|DINKA, TAKELE - Texas A&M University|
|MORGAN, CRISTINE - Texas A&M University|
|MCINNES, KEVIN - Texas A&M University|
|KISHNE, ANDREA - Texas A&M University|
Submitted to: Journal of Hydrology
Publication Type: Peer Reviewed Journal
Publication Acceptance Date: 11/1/2012
Publication Date: 1/1/2013
Citation: Dinka, T., Morgan, C., McInnes, K., Kishne, A., Harmel, R.D. 2013. Shrink-swell behavior of soil across a Vertisol catena. Journal of Hydrology. 476:352-359.
Interpretive Summary: Shrinking and swelling of clay soils as they dry and wet and the associated formation and closing of cracks is an environmentally and economically important process. The shrinking and swelling of process affects water movement and therefore the movement of pollutants, and it creates extensive damage to buildings, roads, and parking lots. This important process is, however, typically ignored in models used to simulate water and pollutant movement. The objective of the study was to determine if variability in soil cracking could be explained by a shrink-swell potential of the soil (coefficient of linear extensibility, COLE) and the changes in soil water content. The research was conducted in Vertisol soils (Houston Black and Heiden series) at the USDA-ARS Riesel Watersheds. Soil subsidence and soil water were measured in the field at four landscape positions. Results showed that the shrink-swell potential decreased as the inorganic carbon content of the soil increased. Because the COLE values at most landscape positions were high, soil water content was the primary driver in the spatial and temporal variability in vertical shrinking and swelling. The lack of vertical shrinking during drying suggests that there are more large horizontal cracks in these soil layers, which is useful to hydrology models.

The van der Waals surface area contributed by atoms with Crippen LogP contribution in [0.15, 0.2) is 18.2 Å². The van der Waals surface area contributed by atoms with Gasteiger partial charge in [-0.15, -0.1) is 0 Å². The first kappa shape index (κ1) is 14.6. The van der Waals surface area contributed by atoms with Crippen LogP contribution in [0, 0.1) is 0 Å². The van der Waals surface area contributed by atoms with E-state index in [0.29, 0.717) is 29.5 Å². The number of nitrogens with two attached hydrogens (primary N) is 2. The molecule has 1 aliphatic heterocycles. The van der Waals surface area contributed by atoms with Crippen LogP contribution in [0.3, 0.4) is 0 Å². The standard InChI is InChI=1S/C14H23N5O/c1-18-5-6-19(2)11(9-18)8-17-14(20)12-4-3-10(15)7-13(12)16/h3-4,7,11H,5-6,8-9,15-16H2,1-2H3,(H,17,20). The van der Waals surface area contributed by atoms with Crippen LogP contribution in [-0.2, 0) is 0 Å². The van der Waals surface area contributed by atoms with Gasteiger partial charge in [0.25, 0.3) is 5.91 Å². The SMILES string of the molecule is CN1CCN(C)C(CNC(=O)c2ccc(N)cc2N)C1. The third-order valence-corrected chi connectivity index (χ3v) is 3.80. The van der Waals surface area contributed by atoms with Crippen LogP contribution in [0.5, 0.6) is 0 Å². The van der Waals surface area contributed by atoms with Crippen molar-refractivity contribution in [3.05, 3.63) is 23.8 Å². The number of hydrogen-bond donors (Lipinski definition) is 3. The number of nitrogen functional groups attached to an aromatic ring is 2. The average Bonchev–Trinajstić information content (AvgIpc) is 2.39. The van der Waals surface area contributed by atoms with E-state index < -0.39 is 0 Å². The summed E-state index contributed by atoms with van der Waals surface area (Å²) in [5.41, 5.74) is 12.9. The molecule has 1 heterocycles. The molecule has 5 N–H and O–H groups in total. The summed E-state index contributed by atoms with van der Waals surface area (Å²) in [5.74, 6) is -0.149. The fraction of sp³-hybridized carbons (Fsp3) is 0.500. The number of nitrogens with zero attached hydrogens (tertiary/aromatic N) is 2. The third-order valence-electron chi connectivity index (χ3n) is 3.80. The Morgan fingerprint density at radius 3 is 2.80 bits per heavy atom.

Technical Abstract: Shrinking and swelling of soils and the associated formation and closing of cracks can vary spatially within the smallest hydrologic unit subdivision utilized in surface hydrology models. Usually in the application of surface hydrology models, cracking is not considered to vary within a hydrologic unit having the same soil and land cover. The objective of the study was to determine if variability in soil cracking could be explained by a shrink-swell potential of the soil as determined by the coefficient of linear extensibility (COLE) and the changes in soil water content. The research was conducted in a Vertisol catena of Houston Black and Heiden series. Soil subsidence and soil water were measured in situ at the Summit, Shoulder, Backslope and Footslope positions. The shrink-swell potential of site positions and soil horizons were was inversely related to inorganic carbon content of the soil. Because COLE values at most landscape positions were high, soil water content was the primary driver in the spatial and temporal variability in vertical shrinking and swelling. The trend of the relationship between the measured soil thickness and water content loosely agreed with the theoretical model; however, the relationship at the surface soil layers of the Summit and Shoulder were not well predicted, because these soils with high shrink-swell potential did not subside. The lack of vertical subsidence during drying suggests that there are more large horizontal cracks in these soil layers and this information could be useful to hydrology models. The magnitude of soil subsidence at the Footslope was lower than at the Summit and Shoulder because the change in soil water storage at the Footslope was less and subsoils dried less frequently.